For increased protection, it was also proposed that bulletproof vests must be provided to all journalists in the line of duty, special arrangements at all media houses be undertaken by government to ensure top-level security and scanners be installed by government at all media houses.

All investigations of cases of attacked or injured journalists must be closed within three months and full compensation be paid. Every single attack on media must be fully investigated.

The task on the part of the media bodies is that they must provide the standing committee a complete and comprehensive security plan for all media personnel working for them including any security infrastructure they wish to install.

However, after reading these assurances, I found an important step missing i.e., measures for training journalists to work safely. Therefore, I suggest that there is need to set up a National Training Institute for Safety of Journalists and Media Workers in Islamabad, with its subsidiary in all the major cities. The media houses should also contribute and make it mandatory for every journalist and media worker to get basic safety training.

If the government sets up such an institute and invites local as well as international trainers, it would certainly help minimise the risk factor. They should also get the training from ex-army officers particularly for working in conflict areas. Professional trainings are also required, instructing journalists on how they should go about to report safely from a conflict zone.

2

Reporting on the coronavirus in one of the most press restrictive environments in the world is a challenge – but it also opens up for new opportunities in local media.

Like elsewhere, the media in Pakistan is being tested on how to report the outbreak and impact of Covid-19, a phenomenon overwhelming state and society alike. Already one of the most difficult places on the planet to practice journalism in the pre-outbreak period due to its restrictive free speech environment and impunity of crimes against journalists, new challenges abound for Pakistani media in meeting its mandate of being the guardian of public interest on reporting Covid-19.

 

From having to deal with new health-related safety issues for journalists in the workplace and risky field reporting environments to facing increasing mobility restrictions in the face of lockdowns; and from discovering a lack of reporters and editors who understand public health issues or access to health experts to generate reliable information, to facing challenges in generating adequate specialist content, the media in Pakistan is severely challenged professionally, but responding to the challenges. 

 

The text in context: hard media environment

 

These challenges are exacerbated by the traditional context in which the media operates in Pakistan. The current government, in place for two years now, has implemented a coercive agenda to curtail free speech and pressurize media at the political level that hurts not just media but socio-political rights and civil liberties as well, adversely impacting freedom of expression and access to information. The Covid-19 situation has simply provided the government, one of the most media-unfriendly in recent decades, an opportunity to further this agenda in the garb of ostensibly discouraging panic and paranoia.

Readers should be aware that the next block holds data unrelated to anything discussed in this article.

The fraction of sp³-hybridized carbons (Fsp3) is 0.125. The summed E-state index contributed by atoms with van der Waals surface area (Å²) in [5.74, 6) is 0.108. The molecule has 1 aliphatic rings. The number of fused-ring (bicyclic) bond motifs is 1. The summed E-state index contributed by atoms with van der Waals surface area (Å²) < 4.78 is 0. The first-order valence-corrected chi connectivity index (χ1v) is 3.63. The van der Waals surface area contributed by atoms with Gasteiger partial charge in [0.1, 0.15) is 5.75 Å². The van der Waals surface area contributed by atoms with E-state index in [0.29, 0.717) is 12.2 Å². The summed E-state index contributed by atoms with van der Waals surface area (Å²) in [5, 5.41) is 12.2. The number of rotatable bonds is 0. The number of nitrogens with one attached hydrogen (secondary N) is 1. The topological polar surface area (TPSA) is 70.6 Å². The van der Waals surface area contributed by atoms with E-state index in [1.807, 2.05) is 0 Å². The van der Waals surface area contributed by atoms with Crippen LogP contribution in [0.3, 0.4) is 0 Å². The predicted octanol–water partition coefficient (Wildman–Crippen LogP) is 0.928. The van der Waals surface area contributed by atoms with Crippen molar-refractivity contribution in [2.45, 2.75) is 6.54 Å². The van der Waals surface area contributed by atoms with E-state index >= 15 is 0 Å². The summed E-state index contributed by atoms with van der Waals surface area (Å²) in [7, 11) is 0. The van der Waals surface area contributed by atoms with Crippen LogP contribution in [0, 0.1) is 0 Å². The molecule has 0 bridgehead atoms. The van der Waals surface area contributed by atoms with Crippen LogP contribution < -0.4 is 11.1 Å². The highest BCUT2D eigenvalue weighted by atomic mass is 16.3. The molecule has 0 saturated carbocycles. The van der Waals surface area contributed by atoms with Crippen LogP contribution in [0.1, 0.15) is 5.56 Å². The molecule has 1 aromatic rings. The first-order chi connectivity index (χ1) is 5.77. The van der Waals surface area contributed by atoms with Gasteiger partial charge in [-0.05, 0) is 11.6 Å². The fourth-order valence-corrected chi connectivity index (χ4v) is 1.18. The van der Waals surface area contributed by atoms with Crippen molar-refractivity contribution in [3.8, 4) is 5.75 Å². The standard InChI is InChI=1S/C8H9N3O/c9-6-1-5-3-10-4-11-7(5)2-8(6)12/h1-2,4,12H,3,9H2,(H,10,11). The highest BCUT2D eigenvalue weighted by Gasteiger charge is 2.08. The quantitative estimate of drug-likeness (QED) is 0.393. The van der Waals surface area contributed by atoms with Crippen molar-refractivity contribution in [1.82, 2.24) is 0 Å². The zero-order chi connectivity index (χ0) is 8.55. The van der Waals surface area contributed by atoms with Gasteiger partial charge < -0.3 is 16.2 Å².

Even if the media could operate on an optimal level, it is challenged in informing public about the outbreak and its impact. On keeping the public informed about its response to the virus, the Pakistan government has not been able to mobilize the relevant departments, develop a well-coordinated action plan and provide trustworthy leadership. The messaging on Covid-19 from the government continues to be confused and driven by the dynamics of its adversarial political relations with the country’s provinces.

The media’s credibility, therefore, and the quality of the Covid-19 situation information it is providing is impacted by the restrictions and degraded capacities forced upon it. These are hard times in Pakistan for regular media to provide reliable and adequate information based on people’s enhanced needs.

Despite these challenges, mainstream Pakistani media, insofar as basic Covid-19 information such as reliable figures of victims and identification of the interfaces where the public and officialdom can engage on responding to the health crisis is concerned, has responded with innovation. This has somewhat enhanced the credibility of media since the public does not seem to be getting useful information directly from the government.

As the mediator between the citizen and state, the media is, generally, helping sift between reliable and unreliable information and between information, disinformation and misinformation. By holding the government accountable for its underwhelming Covid-19 response, the media, in general, is also staying true to its mandate of being the guardian of public interest.